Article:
Fears of a Foreignor Living in Seoul, South Korea
This article appeared as Editor’s Pick on Salon.com in 2010.
tanding on the edge of winter on days like today, I don’t feel far from North Korea. This land lacks something in the winter that you can’t place your finger on. And then you realize what it is. It’s color.
The gray of the mountains is only a slightly deeper shade than that of the sky. Identical apartment buildings standing high in clusters provide only a subtle contrast in their whiteness — dull numbers stamped on the side to distinguish them from all others. This pale blue morning can’t be much different than the physical reality of the north. But life here couldn’t be more opposite. North Korea is close in proximity and yet it is as accessible as the Sun.
On my transfer in the subway last night, I searched desperately for a pen. In my mind, I had something I wanted to write down and after three stores and not seeing any pen for sale, I offered to buy one off a shop keeper. “Chun won,” I offered her — about $1. She said no and smiled, refusing my money and pushing the pen into my hand. I wondered what that pen would get you in North Korea. I’ve read North Koreans sometimes don’t have the luxury of paper. I read an account once of a police officer scribbling an inmate’s sentence onto a chunk of wood.
This is the North Korea I’ve thought of the past few mornings when lightening and thunder has startled me awake during the first blue light of the day. I think about those on the other side who might be experiencing the same weather. I think about the thunder and how it disguised the first shots of the Korean War only 60 years ago.
It’s not fear of war that I feel in those mornings with the thunder. It’s a closeness to those far away; a shared experience with those whose experiences could not be further from my own.
But despite last week’s artillery fire on Yeonpyeong Island, fears of an actual war occurring are futile. Much like the Korean War itself, those fears will get you exactly where you started. A war would devastate the South Korean economy, and so it’s unlikely they will retaliate.
So, it’s not fear of war that I feel in those mornings amidst the thunder. It’s a closeness to those far away; a shared experience with those whose experiences could not be further from my own. Because when you read about North Korea, you start to separate the people from the Party — from their first doubts, to their realization that their reality is a lie. Accounts of defectors read eerily like Orwell’s 1984 — spouses not trusting each other to their real thoughts, child “heroes” denouncing their parents, people disappearing or being “vaporized” in the middle of the night, never to be heard from again.
Most of what we see of North Korea is from journalists who are only shown Pyongyang, the capital city where the elite and most loyal live. Living in Pyongyang is the aspiration of many North Koreans, as residents there live the best lifestyle. In an excerpt from her book, Nothing to Envy, journalist, Barabara Demick, relives one visit there:
“Floodlights bathed Kim Il Sung and garlands of tiny white lights illuminated the main streets…. Dinner was a multicourse banquet of salmon, crab gratin, lamb, sliced pheasant, and Viennese-style chocolate cakes…. I spoke by telephone to the U.N. World Food Programme’s representative in Pyongyang… who told me “As soon as you guys left, it was pitch dark again.'”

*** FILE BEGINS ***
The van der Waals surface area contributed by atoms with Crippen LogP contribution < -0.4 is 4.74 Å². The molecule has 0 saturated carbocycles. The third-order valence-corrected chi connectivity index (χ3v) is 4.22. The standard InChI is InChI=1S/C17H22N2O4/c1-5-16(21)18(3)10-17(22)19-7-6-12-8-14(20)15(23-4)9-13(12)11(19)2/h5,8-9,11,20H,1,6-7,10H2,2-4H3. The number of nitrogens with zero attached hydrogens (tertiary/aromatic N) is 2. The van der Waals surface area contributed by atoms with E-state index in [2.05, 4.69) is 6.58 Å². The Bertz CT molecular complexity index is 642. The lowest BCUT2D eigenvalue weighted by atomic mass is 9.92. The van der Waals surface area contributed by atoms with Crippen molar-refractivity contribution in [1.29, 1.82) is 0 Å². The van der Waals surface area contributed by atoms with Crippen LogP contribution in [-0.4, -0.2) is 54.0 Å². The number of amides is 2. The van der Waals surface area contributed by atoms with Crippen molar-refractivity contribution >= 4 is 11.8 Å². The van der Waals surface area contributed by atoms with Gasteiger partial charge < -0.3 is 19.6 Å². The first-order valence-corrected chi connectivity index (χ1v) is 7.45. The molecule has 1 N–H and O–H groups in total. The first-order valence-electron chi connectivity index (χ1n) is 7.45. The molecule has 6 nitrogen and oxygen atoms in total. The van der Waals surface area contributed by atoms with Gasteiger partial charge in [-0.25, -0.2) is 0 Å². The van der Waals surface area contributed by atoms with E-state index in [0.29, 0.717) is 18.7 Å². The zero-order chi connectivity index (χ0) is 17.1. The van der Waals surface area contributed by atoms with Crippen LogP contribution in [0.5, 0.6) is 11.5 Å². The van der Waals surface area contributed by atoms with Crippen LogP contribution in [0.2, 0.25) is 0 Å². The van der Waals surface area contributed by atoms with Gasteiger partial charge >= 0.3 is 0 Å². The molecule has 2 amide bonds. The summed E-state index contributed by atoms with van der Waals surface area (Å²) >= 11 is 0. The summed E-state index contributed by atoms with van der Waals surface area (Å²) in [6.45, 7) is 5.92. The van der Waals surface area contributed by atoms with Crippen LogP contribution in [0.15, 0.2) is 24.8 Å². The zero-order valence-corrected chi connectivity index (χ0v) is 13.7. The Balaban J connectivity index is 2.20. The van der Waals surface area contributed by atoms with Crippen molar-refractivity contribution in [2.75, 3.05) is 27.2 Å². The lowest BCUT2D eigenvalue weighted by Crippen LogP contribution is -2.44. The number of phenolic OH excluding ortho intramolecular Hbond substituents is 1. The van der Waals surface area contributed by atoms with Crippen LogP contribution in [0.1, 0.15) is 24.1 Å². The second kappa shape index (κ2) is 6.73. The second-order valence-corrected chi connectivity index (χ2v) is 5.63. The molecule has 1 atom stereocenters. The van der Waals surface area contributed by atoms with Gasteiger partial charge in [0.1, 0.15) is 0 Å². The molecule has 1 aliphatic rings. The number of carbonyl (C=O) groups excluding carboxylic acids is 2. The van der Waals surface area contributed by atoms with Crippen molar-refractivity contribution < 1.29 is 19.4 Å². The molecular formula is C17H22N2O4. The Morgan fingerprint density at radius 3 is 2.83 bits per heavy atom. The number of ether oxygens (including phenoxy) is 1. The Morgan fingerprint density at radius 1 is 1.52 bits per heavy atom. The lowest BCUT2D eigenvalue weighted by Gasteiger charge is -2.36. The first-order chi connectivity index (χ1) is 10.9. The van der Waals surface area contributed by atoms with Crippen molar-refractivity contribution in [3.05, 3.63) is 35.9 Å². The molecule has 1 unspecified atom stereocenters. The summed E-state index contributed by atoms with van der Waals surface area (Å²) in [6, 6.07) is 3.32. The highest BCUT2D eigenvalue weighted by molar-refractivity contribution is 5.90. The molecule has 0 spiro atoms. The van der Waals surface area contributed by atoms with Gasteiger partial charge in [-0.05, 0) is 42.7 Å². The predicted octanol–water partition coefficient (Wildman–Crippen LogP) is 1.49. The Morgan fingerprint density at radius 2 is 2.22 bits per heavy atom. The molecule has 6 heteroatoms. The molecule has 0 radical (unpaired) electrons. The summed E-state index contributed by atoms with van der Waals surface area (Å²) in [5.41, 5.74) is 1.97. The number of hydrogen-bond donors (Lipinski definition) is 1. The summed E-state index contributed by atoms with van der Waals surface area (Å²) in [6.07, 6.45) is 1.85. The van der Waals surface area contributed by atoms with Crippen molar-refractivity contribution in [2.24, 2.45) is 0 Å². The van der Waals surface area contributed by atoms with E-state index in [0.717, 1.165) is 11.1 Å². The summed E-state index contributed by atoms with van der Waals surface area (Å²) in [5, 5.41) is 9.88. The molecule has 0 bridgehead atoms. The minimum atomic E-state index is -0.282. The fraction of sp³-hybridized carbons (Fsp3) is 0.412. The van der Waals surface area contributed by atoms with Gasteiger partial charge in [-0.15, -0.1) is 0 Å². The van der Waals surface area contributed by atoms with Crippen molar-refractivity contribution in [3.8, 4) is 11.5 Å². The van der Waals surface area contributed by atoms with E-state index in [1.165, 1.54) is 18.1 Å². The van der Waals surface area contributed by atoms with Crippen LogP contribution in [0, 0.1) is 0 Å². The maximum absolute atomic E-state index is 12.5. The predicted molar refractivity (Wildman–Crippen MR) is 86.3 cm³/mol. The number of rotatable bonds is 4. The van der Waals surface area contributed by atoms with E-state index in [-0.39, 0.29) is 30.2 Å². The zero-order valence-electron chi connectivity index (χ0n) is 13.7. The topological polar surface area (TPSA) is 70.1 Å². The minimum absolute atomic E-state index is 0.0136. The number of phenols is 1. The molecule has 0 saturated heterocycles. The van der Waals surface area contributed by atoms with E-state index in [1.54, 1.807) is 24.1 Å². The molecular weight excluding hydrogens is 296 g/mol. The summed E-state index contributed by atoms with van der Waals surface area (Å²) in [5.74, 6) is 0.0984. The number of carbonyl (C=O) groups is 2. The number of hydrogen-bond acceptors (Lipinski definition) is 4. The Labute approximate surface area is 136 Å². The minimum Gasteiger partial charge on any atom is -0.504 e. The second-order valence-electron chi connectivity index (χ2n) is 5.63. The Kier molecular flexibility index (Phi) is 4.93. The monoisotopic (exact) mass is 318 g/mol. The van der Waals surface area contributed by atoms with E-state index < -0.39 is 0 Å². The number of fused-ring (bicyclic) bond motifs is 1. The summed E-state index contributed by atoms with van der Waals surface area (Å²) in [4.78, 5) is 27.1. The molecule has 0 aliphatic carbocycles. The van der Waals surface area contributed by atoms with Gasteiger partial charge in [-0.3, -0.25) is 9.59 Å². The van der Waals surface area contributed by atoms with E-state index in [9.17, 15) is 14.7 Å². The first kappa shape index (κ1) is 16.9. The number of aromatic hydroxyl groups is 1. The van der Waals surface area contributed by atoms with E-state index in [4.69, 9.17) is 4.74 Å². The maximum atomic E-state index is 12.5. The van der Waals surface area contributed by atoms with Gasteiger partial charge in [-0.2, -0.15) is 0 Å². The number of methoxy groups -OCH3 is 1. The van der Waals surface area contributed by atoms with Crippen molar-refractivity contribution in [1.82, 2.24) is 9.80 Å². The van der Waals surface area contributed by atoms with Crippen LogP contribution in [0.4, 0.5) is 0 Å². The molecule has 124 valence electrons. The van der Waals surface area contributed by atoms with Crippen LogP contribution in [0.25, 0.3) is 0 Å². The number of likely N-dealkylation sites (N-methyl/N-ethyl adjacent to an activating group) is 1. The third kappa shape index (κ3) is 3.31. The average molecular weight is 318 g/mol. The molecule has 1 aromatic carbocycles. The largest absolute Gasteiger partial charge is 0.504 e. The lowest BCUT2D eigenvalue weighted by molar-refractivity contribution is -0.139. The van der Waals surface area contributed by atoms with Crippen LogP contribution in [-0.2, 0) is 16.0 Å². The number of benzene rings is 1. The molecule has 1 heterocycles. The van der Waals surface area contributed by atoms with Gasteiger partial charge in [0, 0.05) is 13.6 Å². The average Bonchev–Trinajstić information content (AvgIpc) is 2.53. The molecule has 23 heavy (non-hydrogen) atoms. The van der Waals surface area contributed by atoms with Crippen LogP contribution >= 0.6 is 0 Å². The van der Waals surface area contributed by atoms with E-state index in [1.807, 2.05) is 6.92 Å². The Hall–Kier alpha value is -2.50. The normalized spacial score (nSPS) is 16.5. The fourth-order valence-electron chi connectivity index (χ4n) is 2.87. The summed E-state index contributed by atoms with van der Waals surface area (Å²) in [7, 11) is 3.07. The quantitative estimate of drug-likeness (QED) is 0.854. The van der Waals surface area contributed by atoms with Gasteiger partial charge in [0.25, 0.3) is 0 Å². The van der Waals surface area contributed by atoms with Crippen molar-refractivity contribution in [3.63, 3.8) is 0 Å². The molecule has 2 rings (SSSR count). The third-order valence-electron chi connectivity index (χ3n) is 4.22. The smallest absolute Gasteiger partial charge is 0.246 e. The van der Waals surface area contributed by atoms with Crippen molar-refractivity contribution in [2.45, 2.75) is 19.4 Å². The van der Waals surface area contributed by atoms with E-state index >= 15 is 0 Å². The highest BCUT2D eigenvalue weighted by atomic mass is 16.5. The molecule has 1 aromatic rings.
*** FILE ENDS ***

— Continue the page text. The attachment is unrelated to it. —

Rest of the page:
A look into the real North Korea is manipulated and stifled by the government seeking to improve its image. But some North Koreans are risking their lives to provide footage of the voices the government doesn’t want us to hear:
Abundance allows you to be human. Deprivation does not.
The redemomination of the wealth discussed in the video refers to a new currency the north issued in 2009. Food was being sold on the black market and the success of this private, “free market,” was undermining the principles of the government, which should be the sole provider for the people. It was also creating inflation. To counteract this, the government reissued a new currency and placed a limit on how much people could convert of the old one. This depleted savings and led to even more hunger and desperation.
In Nothing to Envy, Demick reports that one of the hardest realities defectors face is the memory of what they did to survive. A North Korean teacher painfully recalls watching one after another of her young students die from ailments caused by starvation, as she did not go hungry. Successful defectors live with the memory that their family most likely starves in a work camp as a result of their decision to defect. However, south of the DMZ life is much different. The lights are on and people are heading to work. Women bob in their high heels and chat over coffee. Men with biased hair, fohawked to one side, carry briefcases and listen to iPods. Perhaps, in all our abundance, we lose something. But I think back to that woman pushing the pen into my hand, her smile and adamant refusal of money: Abundance allows you to be human. Deprivation does not.
And that’s what I feel in those mornings amidst the thunder and lightening. It is not a fear of war because that reality is simultaneously as close and as far away as North Korea itself. It’s just a feeling of fear — that a whole country can live a nightmare to preserve a dream.